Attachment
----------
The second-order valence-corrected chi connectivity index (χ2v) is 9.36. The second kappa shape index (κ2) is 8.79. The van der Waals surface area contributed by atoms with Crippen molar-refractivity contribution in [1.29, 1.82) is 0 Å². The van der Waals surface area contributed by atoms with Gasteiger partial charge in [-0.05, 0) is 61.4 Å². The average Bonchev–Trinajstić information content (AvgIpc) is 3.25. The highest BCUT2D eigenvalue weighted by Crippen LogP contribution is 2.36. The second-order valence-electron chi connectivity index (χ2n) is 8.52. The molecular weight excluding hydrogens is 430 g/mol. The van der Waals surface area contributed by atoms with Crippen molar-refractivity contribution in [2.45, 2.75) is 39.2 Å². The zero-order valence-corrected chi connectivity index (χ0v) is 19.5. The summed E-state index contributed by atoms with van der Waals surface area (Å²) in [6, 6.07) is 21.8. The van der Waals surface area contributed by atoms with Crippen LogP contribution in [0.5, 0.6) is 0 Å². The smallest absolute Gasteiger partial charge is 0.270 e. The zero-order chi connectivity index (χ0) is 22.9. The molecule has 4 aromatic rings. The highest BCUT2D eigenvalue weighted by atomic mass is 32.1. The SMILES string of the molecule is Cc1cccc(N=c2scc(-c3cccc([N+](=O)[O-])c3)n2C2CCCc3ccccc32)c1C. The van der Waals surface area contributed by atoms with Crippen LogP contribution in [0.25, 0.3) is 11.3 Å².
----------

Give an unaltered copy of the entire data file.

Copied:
The second-order valence-corrected chi connectivity index (χ2v) is 9.36. The second kappa shape index (κ2) is 8.79. The van der Waals surface area contributed by atoms with Crippen molar-refractivity contribution in [1.29, 1.82) is 0 Å². The van der Waals surface area contributed by atoms with Gasteiger partial charge in [-0.05, 0) is 61.4 Å². The average Bonchev–Trinajstić information content (AvgIpc) is 3.25. The highest BCUT2D eigenvalue weighted by Crippen LogP contribution is 2.36. The second-order valence-electron chi connectivity index (χ2n) is 8.52. The molecular weight excluding hydrogens is 430 g/mol. The van der Waals surface area contributed by atoms with Crippen molar-refractivity contribution in [2.45, 2.75) is 39.2 Å². The zero-order valence-corrected chi connectivity index (χ0v) is 19.5. The summed E-state index contributed by atoms with van der Waals surface area (Å²) in [6, 6.07) is 21.8. The van der Waals surface area contributed by atoms with Crippen LogP contribution in [0.5, 0.6) is 0 Å². The smallest absolute Gasteiger partial charge is 0.270 e. The zero-order chi connectivity index (χ0) is 22.9. The molecule has 4 aromatic rings. The highest BCUT2D eigenvalue weighted by atomic mass is 32.1. The SMILES string of the molecule is Cc1cccc(N=c2scc(-c3cccc([N+](=O)[O-])c3)n2C2CCCc3ccccc32)c1C. The van der Waals surface area contributed by atoms with Crippen LogP contribution in [0.25, 0.3) is 11.3 Å².